Dogs jumping up is one of the least understood and most common complaints of dog owners. We don’t seem to mind so much when they’re puppies. It’s cute. That lil’ furry guy dancing around on his hind legs like an inept ballerina makes us smile.
But the sharp nails snag clothing, and when he gets big, a rambunctious dog can take you out at the knees and knock small kids or frail adults to the ground. Yet the more you yell and try to make him stop, the more he jumps. What’s up with that?
Here’s the deal. Dogs aim face licks at other dogs (and people), leaping to reach the face and eyes. It’s a sign of deference and constitutes a polite doggy greetings to those your dog feels are in charge.You can learn more about dog-to-dog communication in ComPETability: Solving Behavior Problems In Your Multi-Dog Household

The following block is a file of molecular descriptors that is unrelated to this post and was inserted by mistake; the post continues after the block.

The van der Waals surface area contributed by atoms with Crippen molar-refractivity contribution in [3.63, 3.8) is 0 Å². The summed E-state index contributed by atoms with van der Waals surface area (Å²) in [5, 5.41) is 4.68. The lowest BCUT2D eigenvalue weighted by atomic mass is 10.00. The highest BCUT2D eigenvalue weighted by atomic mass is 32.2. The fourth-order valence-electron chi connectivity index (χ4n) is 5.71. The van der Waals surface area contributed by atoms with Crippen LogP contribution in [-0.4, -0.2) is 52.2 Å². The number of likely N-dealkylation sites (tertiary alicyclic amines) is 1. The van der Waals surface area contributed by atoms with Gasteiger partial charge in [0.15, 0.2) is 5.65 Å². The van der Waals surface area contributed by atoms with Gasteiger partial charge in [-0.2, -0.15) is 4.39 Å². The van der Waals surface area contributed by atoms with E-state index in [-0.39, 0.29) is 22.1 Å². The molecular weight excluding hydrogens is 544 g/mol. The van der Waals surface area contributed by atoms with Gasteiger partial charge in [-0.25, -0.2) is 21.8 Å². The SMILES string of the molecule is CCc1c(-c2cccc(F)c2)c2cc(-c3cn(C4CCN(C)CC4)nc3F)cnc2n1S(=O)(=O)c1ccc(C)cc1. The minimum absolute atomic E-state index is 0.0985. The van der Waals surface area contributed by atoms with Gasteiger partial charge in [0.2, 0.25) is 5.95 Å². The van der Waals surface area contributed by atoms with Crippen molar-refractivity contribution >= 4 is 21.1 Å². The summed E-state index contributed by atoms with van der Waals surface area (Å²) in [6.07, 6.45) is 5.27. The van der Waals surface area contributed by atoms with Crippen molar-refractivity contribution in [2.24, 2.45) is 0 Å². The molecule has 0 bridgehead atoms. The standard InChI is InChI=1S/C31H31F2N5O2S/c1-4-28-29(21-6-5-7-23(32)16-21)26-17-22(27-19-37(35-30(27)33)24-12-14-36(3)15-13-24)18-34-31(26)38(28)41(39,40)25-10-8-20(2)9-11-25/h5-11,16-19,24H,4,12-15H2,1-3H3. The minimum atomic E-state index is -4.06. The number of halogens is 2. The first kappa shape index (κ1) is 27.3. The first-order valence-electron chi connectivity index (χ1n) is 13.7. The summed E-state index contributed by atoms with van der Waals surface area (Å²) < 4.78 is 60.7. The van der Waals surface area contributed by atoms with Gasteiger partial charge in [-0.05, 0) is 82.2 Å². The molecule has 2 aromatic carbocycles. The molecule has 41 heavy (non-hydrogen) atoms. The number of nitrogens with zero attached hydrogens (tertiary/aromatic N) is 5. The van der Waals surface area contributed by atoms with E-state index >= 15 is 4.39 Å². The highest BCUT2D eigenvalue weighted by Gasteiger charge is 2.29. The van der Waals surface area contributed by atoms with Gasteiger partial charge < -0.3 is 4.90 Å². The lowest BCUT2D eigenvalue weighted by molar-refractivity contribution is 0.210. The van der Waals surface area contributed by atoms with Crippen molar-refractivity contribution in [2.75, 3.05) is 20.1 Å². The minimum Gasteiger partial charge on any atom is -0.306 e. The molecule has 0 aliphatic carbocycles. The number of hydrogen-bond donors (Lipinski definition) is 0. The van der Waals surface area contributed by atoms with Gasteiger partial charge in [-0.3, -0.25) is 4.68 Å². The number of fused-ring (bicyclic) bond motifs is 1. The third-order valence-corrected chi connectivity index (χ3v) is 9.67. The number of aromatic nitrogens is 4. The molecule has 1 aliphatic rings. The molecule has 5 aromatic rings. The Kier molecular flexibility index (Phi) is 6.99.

So the more you yell, the greater becomes the dog’s determination to show even MORE deference and the jumping-jacks continue. I’ve covered a bit more in this video, below. But even more details can be found in two articles. The first one here helps with young pups to keep them “grounded.” And the second article–with input from several of my savvy colleagues–are tips for dealing with hard-headed adolescent and older dogs that just don’t get it.
There also are some “no jump” harnesses that can help with training, like the one listed to the left. Let me know if this works well for you. What other tips have worked for your jumping-jack dogs?
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